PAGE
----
Barrington Stage Company, Pittsfield, MA
by Alec Wilkinson
based on his The New Yorker story The Confession
Directed by Joe Calarco. Reviewed by J. Peter Bergmam.
"What if I remind you of your mother? What if you want to kill me?"
Jack Flash is not easily dealt with. Part of the title of a 1986 Whoopi Goldberg flick "Jumpin' Jack Flash" and a 1968 Rolling Stones song, is also a sativa-dominant hybrid marijuana strain more energizing than calming. Set in 1990, the second character in Alec Wilkinson's new play "Sister Sorry" is also Jack Flash. We can be pretty sure that the 28 year old man is not really named Jack Flash but uses the name to send a message about himself. Sister Sorry, also not her real name, is sending messages out herself: "Call my number and leave a message: confess something about yourself that you wouldn't ordinarily tell anyone. It can stay a secret or anyone else can listen to it. Your anonymity is guaranteed." This 78 minute play, now on stage at the Barrington Stage Company's Boyd-Quinson Theatre on Union Street in Pittsfield, Massachusetts, is a most unusual play. Set deep in the memory of an artist, a former vandal, and former thief the play tells the story of these two societal outcasts whose lives are intertwined through her answering machine art. His telephone confession that he has killed his mother acts like a drug with her and instant obsession with him leads her close to her becoming his next victim as he stalks her aurally and visually while she searches for the answers to his unspoken questions. The fast-moving play toys with us as the author, Alec Wilkinson, teases and taunts us with the truths, half-truths and lies that fly around the stage until it is impossible to segregate them all. If this is art it leaves us starved for a glimpse at what Sister Sorry, thief, vandal and manipulator, is up to now.
Jennifer Van Dyck plays Sister Sorry. Her superb diction leaves us hungry to hear more facts, more story, more memories spoken with an English that we can feel in our own mouths. She is marvelously Mesmeric when she speaks. This gives her words a truth to the ear that may not be truth after all, I suspect that if she chose to read the Bible while facing upstage we would not be able to walk away. But in addition, her body language, her face, body and hands, would keep us delighted for at least 78 minutes. As the actress playing Sorry and as the narrator telling us the story she is equally captivating. On a set (uncredited) "based on a set design" by Mikiko Suzuki MacAdams Van Dyck circumnavigates Sorry's world, only pausing for a moment to glance over her shoulder hoping to find her personal portion of Jack Flash (the drug or the man, it's sometimes hard to say). To watch her exhibit her growing obsession with Flash is just exquisite.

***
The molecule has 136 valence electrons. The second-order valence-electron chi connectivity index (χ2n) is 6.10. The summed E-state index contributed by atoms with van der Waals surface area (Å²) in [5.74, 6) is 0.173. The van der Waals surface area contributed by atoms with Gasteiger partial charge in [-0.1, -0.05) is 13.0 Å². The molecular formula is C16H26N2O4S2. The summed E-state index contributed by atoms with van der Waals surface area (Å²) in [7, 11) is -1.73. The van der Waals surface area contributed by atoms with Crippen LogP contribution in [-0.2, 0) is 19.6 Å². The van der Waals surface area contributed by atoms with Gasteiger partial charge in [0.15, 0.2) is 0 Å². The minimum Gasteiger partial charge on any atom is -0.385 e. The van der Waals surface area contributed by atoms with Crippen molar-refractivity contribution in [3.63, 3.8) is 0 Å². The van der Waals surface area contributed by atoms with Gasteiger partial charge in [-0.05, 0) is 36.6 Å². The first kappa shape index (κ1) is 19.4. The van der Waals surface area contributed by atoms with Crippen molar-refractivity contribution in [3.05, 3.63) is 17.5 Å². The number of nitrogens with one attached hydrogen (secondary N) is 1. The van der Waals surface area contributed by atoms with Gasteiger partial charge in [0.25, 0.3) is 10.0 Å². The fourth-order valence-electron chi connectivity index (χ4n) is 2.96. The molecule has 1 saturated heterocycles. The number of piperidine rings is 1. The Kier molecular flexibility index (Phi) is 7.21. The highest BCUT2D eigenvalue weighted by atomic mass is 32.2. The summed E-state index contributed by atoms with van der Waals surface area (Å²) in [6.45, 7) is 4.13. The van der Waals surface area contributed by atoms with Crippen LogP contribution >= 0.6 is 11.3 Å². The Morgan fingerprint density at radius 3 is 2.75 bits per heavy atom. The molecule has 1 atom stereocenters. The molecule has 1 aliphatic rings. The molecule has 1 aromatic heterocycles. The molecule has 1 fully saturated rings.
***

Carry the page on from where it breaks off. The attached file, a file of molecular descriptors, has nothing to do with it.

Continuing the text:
Jack Flash is played by Christopher Sears in a startling and alarming manner. He brings a volatile energy to the role in even Jack's sweetest moments. His work is just an example of what it takes to juxtapose charm and threat in a single moment. We believe his story, his confession, of matricide even when the evidence against him proliferates. Sears is so sincere in his playing of this role that if I bumped into him on the street I would probably jump in fear. As Jack he certainly motivates the telephone voices played by Felicia Curry, Mark H. Dold, Kathleen McNenny, Chad Vann, and Peggy Pharr Wilson (taped so she can perform live in BSC's BOCA at their other location with Debra Jo Rupp and others). Sears moves through his role getting creepier along the way and finally explodes with an unerring vehemence. It's quite a performance, battling Van Dyck's for supremacy.
Debra Kim Sevigny's costumes work for "the present" and for 1990 equally well. David Budries sound design is more than suitable for this play. The midnight of Sister Sorry's mind is boldly painted dark in David Lander's lighting design.
The play has been staged by Joe Calarco whose abilities with stagnant writing are well employed here as nervousness and hot sexuality prove the right element to move these two players about. They are rarely intimate as the script keeps them apart. Calarco has found ways to bring these two - who never meet - into that rare heat of sensual passions. Even in her remote narrative moments he gives the visuals of the relationship credence and power..
Sister Sorry is not just another play in this crowded summer season. This world premiere production has given us a thought-provoking experience that keeps us clutching our seats and gasping at its surprises. Back in my youth movie theater seats were sometimes wired to give us a shock at just the right moments. Those seats are not needed here. The shocks come, generated by our very real reactions to this startling, sometimes confusing melodrama. It is a consistently interesting experience in the hands of three very talented artists, a lighting designer who understands the melodrama form and a stage manager, Amber Johnson, who understaqnds her job and executes it perfectly. Barrington Stage has to extend most of its shows this season and this one might join the others. It certainly should.
Sister Sorry continues at the Boyd-Quinson Theatre on Unioin Street in Pittsfield, MA through August 29. For information and tickets call the box office at their website, www.barringtonstageco.org.